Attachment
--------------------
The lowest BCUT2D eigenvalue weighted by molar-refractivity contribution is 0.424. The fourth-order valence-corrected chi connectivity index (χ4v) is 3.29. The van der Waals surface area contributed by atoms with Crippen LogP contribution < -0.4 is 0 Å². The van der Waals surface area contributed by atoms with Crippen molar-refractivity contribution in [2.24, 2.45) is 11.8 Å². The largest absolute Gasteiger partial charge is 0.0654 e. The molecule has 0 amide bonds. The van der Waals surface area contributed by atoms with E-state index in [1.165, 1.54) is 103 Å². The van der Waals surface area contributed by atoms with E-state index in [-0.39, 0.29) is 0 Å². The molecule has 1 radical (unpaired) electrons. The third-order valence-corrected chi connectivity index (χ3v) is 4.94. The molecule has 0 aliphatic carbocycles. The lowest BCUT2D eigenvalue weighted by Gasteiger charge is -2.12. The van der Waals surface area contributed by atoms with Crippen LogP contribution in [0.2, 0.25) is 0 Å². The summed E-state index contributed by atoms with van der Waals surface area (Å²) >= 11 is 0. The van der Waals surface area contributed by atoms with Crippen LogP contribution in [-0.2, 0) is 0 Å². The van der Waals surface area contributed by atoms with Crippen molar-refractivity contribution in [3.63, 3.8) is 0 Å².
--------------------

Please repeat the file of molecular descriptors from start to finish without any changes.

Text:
The lowest BCUT2D eigenvalue weighted by molar-refractivity contribution is 0.424. The fourth-order valence-corrected chi connectivity index (χ4v) is 3.29. The van der Waals surface area contributed by atoms with Crippen LogP contribution < -0.4 is 0 Å². The van der Waals surface area contributed by atoms with Crippen molar-refractivity contribution in [2.24, 2.45) is 11.8 Å². The largest absolute Gasteiger partial charge is 0.0654 e. The molecule has 0 amide bonds. The van der Waals surface area contributed by atoms with E-state index in [1.165, 1.54) is 103 Å². The van der Waals surface area contributed by atoms with E-state index in [-0.39, 0.29) is 0 Å². The molecule has 1 radical (unpaired) electrons. The third-order valence-corrected chi connectivity index (χ3v) is 4.94. The molecule has 0 aliphatic carbocycles. The lowest BCUT2D eigenvalue weighted by Gasteiger charge is -2.12. The van der Waals surface area contributed by atoms with Crippen LogP contribution in [0.2, 0.25) is 0 Å². The summed E-state index contributed by atoms with van der Waals surface area (Å²) >= 11 is 0. The van der Waals surface area contributed by atoms with Crippen LogP contribution in [-0.2, 0) is 0 Å². The van der Waals surface area contributed by atoms with Crippen molar-refractivity contribution in [3.63, 3.8) is 0 Å².